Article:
While it’s true that some Crohn’s patients are permanently disabled, the vast majority of us work for a living. And most of our employers are glad to have us, even if it means having to make a few accommodations to allow us to work. The key is to make certain you let your employer know that you have Crohn’s Disease ahead of time. I obviously haven’t held the same job for the past 20 years (who has, nowadays?) and one of my keys to finding productive employment is to always let prospective employers know I have Crohn’s. I may have lost a few jobs because prospective employers didn’t want to bother with it, but I’ve always looked at it as their loss. Your co-workers will understand the reason you take a few extra bathroom breaks during the day, pop pills at odd times and are occasionally late arriving.
Eating out can pose a special challenge for Crohn’s patients. Rule #1 about eating out: avoid fast food. While McDonald’s, Taco Bell, Wendy’s and Burger King are cheap, quick and tasty dining alternatives they play havoc with our insides. They’re just as fast coming out as going in. Like everything related to our diets, you can’t necessarily rule them out forever. But it should be on your “last alternative” list. Rule #2: be proactive about asking how food is prepared and what ingredients are in a dish. I made the terrible mistake of not asking several weeks ago and paid for it for two days. Remember, it’s your health and your right to know what you’re eating. I’ve yet to find a restaurant that isn’t willing to tell me.
Along with eating out is drinking. Again, this is the “anything in moderation” meme. If your friends are going out to get hammered, volunteer to be the designated driver. If you’re having a beer after work with a couple of buddies, listen to your gut. If your symptomatic, it’s probably best to have a glass of water (or ginger ale) instead. If you’re otherwise healthy, one or two drinks is probably ok. But more than that and you will be asking for trouble. And if you’re drinking anything alcoholic, eat something – it helps slow the absorption of alcohol and your stomach will thank you. Trust me on this one – a hangover with Crohn’s is twice as bad as any you ever had without it.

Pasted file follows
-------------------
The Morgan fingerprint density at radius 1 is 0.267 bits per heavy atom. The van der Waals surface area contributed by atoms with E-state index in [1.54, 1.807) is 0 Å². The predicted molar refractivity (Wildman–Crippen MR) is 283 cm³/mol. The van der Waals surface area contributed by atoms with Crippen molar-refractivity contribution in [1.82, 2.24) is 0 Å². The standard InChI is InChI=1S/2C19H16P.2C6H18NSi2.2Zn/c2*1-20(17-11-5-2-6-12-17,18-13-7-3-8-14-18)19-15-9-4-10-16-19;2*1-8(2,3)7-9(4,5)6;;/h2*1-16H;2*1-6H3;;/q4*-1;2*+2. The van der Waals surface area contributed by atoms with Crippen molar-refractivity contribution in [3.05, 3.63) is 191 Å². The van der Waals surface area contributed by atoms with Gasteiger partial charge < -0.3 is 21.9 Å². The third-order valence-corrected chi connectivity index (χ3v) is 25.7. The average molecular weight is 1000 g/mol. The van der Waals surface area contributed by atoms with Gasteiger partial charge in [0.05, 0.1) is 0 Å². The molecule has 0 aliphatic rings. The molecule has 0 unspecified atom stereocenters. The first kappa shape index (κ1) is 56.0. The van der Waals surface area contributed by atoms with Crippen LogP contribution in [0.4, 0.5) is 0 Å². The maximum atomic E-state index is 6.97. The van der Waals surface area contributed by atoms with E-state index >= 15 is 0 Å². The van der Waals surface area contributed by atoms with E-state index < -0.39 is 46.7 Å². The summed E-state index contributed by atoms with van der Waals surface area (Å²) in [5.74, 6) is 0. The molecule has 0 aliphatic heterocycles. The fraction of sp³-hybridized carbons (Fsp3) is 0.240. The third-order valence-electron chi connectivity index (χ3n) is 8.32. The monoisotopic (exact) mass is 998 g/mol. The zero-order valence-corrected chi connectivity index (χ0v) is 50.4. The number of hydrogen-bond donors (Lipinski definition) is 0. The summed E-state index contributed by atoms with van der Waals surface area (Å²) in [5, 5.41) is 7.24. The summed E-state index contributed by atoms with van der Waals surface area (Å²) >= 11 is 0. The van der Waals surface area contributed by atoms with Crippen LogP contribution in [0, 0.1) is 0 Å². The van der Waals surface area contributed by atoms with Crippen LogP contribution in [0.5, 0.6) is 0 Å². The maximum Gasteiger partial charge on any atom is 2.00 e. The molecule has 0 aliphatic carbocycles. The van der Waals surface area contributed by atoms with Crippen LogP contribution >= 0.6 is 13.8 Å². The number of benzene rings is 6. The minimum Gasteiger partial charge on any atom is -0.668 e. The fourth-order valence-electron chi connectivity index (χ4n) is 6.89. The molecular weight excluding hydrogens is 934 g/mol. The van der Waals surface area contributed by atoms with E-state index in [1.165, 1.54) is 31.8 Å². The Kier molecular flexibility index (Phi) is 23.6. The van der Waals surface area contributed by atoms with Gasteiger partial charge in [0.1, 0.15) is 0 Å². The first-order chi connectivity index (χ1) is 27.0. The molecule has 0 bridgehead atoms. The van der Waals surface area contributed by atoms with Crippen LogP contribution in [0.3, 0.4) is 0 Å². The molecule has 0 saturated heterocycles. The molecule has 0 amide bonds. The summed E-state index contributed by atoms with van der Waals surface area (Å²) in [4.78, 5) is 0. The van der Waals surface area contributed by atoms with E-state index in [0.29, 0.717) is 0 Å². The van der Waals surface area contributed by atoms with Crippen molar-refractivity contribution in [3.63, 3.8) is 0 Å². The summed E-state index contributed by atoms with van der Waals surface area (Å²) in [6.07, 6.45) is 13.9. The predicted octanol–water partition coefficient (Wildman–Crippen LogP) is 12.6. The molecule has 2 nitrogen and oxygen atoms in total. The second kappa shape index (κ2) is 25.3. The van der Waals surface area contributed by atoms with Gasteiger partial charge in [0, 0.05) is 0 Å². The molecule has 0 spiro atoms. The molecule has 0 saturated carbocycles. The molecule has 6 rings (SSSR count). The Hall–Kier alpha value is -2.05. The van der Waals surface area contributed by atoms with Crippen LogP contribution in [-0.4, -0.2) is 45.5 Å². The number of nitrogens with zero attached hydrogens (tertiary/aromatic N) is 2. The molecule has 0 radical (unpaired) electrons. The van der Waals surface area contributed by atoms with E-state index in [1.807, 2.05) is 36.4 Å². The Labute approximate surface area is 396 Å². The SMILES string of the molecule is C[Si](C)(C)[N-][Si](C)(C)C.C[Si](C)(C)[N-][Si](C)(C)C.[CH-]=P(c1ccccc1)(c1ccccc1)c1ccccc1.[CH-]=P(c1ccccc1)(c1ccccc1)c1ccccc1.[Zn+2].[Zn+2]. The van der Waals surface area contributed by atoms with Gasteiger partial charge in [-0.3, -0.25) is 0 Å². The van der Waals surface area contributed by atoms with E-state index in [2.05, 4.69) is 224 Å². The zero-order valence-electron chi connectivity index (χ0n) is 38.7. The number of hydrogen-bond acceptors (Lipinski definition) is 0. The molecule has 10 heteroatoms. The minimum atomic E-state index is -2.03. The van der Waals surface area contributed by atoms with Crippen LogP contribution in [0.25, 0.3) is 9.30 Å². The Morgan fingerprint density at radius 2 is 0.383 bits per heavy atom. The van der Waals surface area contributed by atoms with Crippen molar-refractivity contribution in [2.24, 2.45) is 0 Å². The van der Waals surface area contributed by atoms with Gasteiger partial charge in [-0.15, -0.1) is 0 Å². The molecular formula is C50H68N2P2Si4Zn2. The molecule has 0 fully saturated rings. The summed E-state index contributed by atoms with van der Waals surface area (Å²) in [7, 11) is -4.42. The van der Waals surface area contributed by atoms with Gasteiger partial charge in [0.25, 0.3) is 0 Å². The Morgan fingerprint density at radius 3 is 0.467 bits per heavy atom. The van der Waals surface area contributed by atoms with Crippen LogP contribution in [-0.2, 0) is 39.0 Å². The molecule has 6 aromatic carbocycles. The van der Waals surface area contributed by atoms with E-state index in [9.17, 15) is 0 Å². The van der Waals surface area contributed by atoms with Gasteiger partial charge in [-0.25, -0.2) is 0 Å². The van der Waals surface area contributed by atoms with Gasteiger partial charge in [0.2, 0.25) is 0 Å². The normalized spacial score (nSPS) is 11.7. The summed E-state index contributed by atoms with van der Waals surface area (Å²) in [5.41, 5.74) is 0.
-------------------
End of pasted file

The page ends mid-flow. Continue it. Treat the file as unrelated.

There might be no greater horror for a Chronie than being on the road and needing to find a bathroom – NOW – and not being able to find oneThis has happened to everyone with Crohn’s; you’re not alone in this experience. But there are a few tips that can reduce the chances of it happening. First, map your route and the public restrooms along the way. There are some great on-line resources for this, generally localized to your region. If you happen to have an iPhone or Blackberry, download the SitOrSquat app. It’s a terrific resource for finding a public toilet. (For the rest of us, you can text 368266 and get back a list of nearby bathrooms). Tip #2: check with your doctor if it’s ok to take an anti-diarrheal before heading out. If so, then go ahead and pop that Immodium® or Kaopectate®. Third, do your best to use a toilet before leaving.
Even doing all of this won’t prevent accidents from happening. They will, so it’s best to be prepared. I always carry an emergency pair of underwear in my briefcase, along with some baby wipes and one of those plastic bags you get from the grocery store. Most of my friends understand why my briefcase goes with me everywhere (even to the beach, although I don’t take it on the beach). Ladies, you can do the same with your purse.